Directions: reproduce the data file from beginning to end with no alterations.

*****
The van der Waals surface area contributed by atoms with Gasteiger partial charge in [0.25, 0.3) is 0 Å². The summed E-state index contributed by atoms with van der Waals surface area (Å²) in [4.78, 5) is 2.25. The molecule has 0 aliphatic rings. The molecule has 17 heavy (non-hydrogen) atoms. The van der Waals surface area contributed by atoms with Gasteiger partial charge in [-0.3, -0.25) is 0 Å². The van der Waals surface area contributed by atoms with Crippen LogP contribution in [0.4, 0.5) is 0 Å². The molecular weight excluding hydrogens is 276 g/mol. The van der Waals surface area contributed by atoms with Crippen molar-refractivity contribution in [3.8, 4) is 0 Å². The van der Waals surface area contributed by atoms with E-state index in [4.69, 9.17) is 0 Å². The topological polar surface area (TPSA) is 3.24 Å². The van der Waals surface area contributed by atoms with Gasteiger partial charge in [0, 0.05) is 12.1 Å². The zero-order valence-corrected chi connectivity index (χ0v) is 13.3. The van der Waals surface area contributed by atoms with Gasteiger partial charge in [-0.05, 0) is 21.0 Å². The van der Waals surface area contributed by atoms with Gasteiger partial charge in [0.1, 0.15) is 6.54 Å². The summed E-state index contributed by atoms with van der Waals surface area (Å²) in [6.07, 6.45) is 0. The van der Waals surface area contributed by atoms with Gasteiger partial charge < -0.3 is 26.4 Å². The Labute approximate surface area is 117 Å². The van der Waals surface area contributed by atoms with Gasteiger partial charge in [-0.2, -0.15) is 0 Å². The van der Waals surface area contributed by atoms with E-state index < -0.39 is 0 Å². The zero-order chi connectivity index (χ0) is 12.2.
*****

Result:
The van der Waals surface area contributed by atoms with Gasteiger partial charge in [0.25, 0.3) is 0 Å². The summed E-state index contributed by atoms with van der Waals surface area (Å²) in [4.78, 5) is 2.25. The molecule has 0 aliphatic rings. The molecule has 17 heavy (non-hydrogen) atoms. The van der Waals surface area contributed by atoms with Gasteiger partial charge in [-0.3, -0.25) is 0 Å². The van der Waals surface area contributed by atoms with Crippen LogP contribution in [0.4, 0.5) is 0 Å². The molecular weight excluding hydrogens is 276 g/mol. The van der Waals surface area contributed by atoms with Crippen molar-refractivity contribution in [3.8, 4) is 0 Å². The van der Waals surface area contributed by atoms with E-state index in [4.69, 9.17) is 0 Å². The topological polar surface area (TPSA) is 3.24 Å². The van der Waals surface area contributed by atoms with Gasteiger partial charge in [0, 0.05) is 12.1 Å². The zero-order valence-corrected chi connectivity index (χ0v) is 13.3. The van der Waals surface area contributed by atoms with Gasteiger partial charge in [-0.05, 0) is 21.0 Å². The van der Waals surface area contributed by atoms with Gasteiger partial charge in [0.1, 0.15) is 6.54 Å². The summed E-state index contributed by atoms with van der Waals surface area (Å²) in [6.07, 6.45) is 0. The van der Waals surface area contributed by atoms with Gasteiger partial charge < -0.3 is 26.4 Å². The Labute approximate surface area is 117 Å². The van der Waals surface area contributed by atoms with Gasteiger partial charge in [-0.2, -0.15) is 0 Å². The van der Waals surface area contributed by atoms with E-state index < -0.39 is 0 Å². The zero-order chi connectivity index (χ0) is 12.2.